As a novelist Stead made her debut with Seven Poor Men of Sydney (1934), set in Sydney's waterfront, and depicting of a band of young revolutionaries, misfits as herself. House of All Nations (1938) was a massive and loosely constructed story about the collapse of a Swiss banking house, contrasting the corrupt capitalists with an ideal socialist hero. Miss Herbert (1976) was not published until some twenty years after it was written. Cotter's England (1966) was a savagely comic novel about politics, poverty, and sexual life. The protagonist is Nellie Cook, née Cotter, a Socialist, journalist, manipulator. Her brother Tom, to whom she remains locked in adolescent intimacy, has his own role as a Don Juan, who breaks hearts like the German's bombed London during World War II.
The title of The Man Who Loved Children was ironic: its portrait of the egoistic and tyrannical Sam Pollit reflected partly Stead's own love-hate relationship with her own father. Stead set the bitter story on the east coast of the United States. In the depiction of a disintegrating family and its consequences for the children and all involved, Stead used several juxtapositions: the clashing ideologies of North and South, the chasm between husband and wife, personal freedom versus traditions. Stead sees the family as a symbol for the world, ruled by power politics. As in her other novels, Stead also dealt with the theme of a woman facing the conflict between her own artistic freedom and family ties. In the story the young Louie plans a cycle of poems for her teacher and at the end decides to go for "a walk round the world."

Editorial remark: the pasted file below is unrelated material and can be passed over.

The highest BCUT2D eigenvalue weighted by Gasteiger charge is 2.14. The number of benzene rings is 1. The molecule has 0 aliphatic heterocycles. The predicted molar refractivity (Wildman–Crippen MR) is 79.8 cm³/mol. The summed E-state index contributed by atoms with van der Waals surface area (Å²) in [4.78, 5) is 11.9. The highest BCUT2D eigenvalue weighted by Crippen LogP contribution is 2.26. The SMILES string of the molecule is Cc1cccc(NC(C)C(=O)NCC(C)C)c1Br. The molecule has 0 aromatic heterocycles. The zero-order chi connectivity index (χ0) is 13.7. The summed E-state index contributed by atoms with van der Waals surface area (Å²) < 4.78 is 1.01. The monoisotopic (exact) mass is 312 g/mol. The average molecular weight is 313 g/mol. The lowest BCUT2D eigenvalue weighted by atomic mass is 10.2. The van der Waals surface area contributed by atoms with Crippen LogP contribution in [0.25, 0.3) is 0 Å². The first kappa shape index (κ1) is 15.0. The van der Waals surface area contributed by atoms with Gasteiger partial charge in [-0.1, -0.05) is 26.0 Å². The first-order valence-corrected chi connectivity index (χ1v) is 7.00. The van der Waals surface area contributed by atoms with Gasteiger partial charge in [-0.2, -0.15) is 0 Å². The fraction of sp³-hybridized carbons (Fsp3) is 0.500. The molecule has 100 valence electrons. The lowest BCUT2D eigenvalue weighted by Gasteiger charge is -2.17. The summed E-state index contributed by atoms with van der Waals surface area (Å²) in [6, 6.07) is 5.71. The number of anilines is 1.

The Man Who Loved Children was poorly received when it was published, and went unrecognized for 25 years. It was reissued in 1965 with an influential preface by the American poet Randall Jarrell, finally attracting much attention. Jarrell wrote: "It has one quality that, ordinarily, only a great book has: it makes you part of one family's immediate existence as no other book quite does. One reads the book, with an almost ecstatic pulse of recognition. You get used to saying: 'Yes, that's the way it is!'; and you say many times, but can never get used to saying, I didn't know anybody knew that."